I feel great about how the end product has come together, but as I've said here a few times, I would have been much better off grafting just enough new stuff to our existing Palm-era engine to get everybody off my back about new features and only then proceeded to retreat to a cave on a mountain to commune with the spirit of true dictionary app excellence or whatever the hell it is I've been doing since 2015.
 

Shun

状元
Many thanks for your perpetual openness; that by itself can build a lot of trust, too.

The image you evoke of worshipping the spirits in front of a cave in receiving (and sending) mode to represent product development is also very vivid and fitting, since designing an elegant application clearly requires, besides technical skill, a lot of imagination, vision and being receptive to what's in the air.

Edit: I apologize if that sounded too philosophical. Like @Fernando I am enjoying working with Pleco in its current iteration. Its main feature, the dictionaries, will remain more or less the same with Pleco 4.0, so that's something users already have full access to now.
 
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Fernando

探花
to commune with the spirit of true dictionary app excellence
I don’t know about the spirit of true dictionary app excellence, but my productivity spirits are very sensitive to interference from other bandwidths. They keep telling me never to stop visualising my goal.
 

Shun

状元
I don’t know about the spirit of true dictionary app excellence, but my productivity spirits are very sensitive to interference from other bandwidths. They keep telling me never to stop visualising my goal.
Same here. Are you referring to the so-called "Law of Attraction", whereby any goals you visualize repeatedly will be attracted by you and come your way sooner or later? (that law of the inner workings of the universe; there's plenty of material on it, and of course it's been a fad, but I think there is a definite truth to it, in how living beings interact with the spirits and other people, plants, animals etc.)

Edit: I was thinking too far, I now think you're using visualization as a tool to remain creative and targeted. I will now leave the spirits alone.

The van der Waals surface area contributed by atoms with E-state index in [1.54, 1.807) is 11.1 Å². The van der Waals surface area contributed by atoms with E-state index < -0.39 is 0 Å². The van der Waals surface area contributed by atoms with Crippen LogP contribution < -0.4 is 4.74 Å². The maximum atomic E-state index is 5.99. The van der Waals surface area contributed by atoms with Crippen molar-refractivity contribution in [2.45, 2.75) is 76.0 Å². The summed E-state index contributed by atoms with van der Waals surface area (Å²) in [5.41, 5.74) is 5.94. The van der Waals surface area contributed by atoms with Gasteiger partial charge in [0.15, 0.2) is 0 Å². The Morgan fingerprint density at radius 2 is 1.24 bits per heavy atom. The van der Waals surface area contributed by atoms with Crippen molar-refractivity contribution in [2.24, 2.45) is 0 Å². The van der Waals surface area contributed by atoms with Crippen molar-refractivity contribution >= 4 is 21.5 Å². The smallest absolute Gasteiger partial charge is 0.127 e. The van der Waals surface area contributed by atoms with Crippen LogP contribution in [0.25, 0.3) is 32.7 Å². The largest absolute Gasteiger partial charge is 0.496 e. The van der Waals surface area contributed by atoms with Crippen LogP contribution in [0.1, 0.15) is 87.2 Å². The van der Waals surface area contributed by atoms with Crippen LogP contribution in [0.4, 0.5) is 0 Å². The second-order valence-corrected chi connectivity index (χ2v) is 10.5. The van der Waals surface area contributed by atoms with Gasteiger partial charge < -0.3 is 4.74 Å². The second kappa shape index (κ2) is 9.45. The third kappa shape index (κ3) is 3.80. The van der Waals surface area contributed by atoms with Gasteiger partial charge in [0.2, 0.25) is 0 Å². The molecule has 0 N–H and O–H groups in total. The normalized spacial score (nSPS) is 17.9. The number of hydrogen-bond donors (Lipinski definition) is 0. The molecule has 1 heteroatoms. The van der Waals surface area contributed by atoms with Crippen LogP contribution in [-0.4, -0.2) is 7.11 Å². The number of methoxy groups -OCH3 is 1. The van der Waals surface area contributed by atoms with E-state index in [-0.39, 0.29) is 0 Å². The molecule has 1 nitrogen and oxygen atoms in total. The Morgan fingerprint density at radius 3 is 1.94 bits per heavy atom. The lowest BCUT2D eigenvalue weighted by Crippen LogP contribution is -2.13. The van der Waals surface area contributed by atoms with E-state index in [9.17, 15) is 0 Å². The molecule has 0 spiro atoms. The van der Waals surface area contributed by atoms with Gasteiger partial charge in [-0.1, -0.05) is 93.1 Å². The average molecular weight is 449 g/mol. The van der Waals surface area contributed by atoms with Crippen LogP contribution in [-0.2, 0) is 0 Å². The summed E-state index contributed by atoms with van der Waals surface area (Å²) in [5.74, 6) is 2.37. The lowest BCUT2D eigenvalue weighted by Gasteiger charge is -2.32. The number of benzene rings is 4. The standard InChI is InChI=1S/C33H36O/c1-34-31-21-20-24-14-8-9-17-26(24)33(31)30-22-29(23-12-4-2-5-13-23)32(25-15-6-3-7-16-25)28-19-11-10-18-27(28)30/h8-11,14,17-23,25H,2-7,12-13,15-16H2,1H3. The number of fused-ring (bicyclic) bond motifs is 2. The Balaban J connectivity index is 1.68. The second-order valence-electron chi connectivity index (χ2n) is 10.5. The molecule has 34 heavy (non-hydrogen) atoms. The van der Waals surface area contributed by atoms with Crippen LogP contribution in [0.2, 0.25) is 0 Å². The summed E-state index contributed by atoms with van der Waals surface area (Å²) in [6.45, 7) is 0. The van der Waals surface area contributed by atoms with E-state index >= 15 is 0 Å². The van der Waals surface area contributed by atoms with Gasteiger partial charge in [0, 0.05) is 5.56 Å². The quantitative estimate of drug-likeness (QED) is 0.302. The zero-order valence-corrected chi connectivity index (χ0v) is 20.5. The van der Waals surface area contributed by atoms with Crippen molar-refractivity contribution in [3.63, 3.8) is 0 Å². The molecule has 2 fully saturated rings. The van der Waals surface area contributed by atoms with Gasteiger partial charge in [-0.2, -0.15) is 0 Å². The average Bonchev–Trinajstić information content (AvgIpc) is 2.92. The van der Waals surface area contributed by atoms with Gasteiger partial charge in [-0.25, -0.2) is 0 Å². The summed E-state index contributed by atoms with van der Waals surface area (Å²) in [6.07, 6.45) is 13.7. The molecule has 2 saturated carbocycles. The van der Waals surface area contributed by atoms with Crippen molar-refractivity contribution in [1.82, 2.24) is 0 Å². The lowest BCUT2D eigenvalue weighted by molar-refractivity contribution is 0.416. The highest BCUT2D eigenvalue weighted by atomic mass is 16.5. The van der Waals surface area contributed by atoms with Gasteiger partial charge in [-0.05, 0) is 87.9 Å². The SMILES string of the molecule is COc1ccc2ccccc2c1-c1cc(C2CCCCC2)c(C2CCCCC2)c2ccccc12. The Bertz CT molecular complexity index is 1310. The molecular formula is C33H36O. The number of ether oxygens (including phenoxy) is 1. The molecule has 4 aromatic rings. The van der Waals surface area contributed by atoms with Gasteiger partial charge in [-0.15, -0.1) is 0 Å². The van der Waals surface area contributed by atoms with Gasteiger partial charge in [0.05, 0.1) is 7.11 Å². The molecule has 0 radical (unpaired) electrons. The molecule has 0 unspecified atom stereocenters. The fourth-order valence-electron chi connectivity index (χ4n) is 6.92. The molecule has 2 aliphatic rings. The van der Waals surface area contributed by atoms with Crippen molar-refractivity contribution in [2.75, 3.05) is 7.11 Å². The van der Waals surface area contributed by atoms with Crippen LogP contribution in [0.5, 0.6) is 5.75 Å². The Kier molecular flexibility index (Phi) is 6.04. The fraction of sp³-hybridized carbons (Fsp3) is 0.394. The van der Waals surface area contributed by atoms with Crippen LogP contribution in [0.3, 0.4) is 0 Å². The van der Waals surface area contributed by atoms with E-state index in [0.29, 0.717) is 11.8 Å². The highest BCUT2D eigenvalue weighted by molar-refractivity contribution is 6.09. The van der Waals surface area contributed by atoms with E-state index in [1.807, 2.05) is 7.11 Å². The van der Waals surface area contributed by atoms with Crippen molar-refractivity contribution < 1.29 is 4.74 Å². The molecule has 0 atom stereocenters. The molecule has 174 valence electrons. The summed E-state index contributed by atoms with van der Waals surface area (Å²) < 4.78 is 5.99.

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Shun

状元
Feels very… Shinto?
Let’s say I‘m not sceptical of what might be behind the curtain, but rather of our ability to see it, and if we catch a glimpse, to comprehend it.
Perhaps it's Shinto. I believe that almost all humans are born with this sixth sense of feeling other living beings, places and spirits without using their eyes, they just tend to observe their sixth sense unconsciously or have lost their connection with it because of too much rational thinking.

A good way of training this sixth sense, I believe, is to ask yourself, "What I'm feeling right now, is it coming from me or from the outside?". If you feel multiple things, which part comes from my own body and from the outside? The more one does that, the more one becomes aware of the vibrations of the places one is at, people one meets, forebodings etc. It's really almost everyone that comes equipped with this ability, and it also helps in making important decisions quickly. I like how every place feels different, and every living being, too. It's a really wide register.

Let me add that I'm not trying to proselytize at all, it would just be nice if more people rediscovered these senses in today's very rational world.
 
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Fernando

探花
have lost their connection with it because of too much rational thinking.
I agree with you that the world today lacks spirituality, but I don’t think it’s because of too much rationality. I think it’s the opposite, there’s so little spirituality because there’s also very little rationality. Reason is a spiritual faculty, but very few people form their opinions and beliefs based on reason, and by that I mean pure assessment of evidence. One of man’s primal instincts is to belong to a tribe, another one is to be cognitively comfortable. So we often, without even realising it, seek to conform to a prevailing opinion, form our views in accordance with social cues, or reduce our worldview to what can fit into our mental framework and/or cognitive boundaries. It’s dreadful to be alone, horrifying to stand before an incomprehensible universe. The more we leave our primal instincts behind, the deeper we delve into the spiritual. But that’s also not without its perils. In doing so we are, in a sense, outgrowing our shell.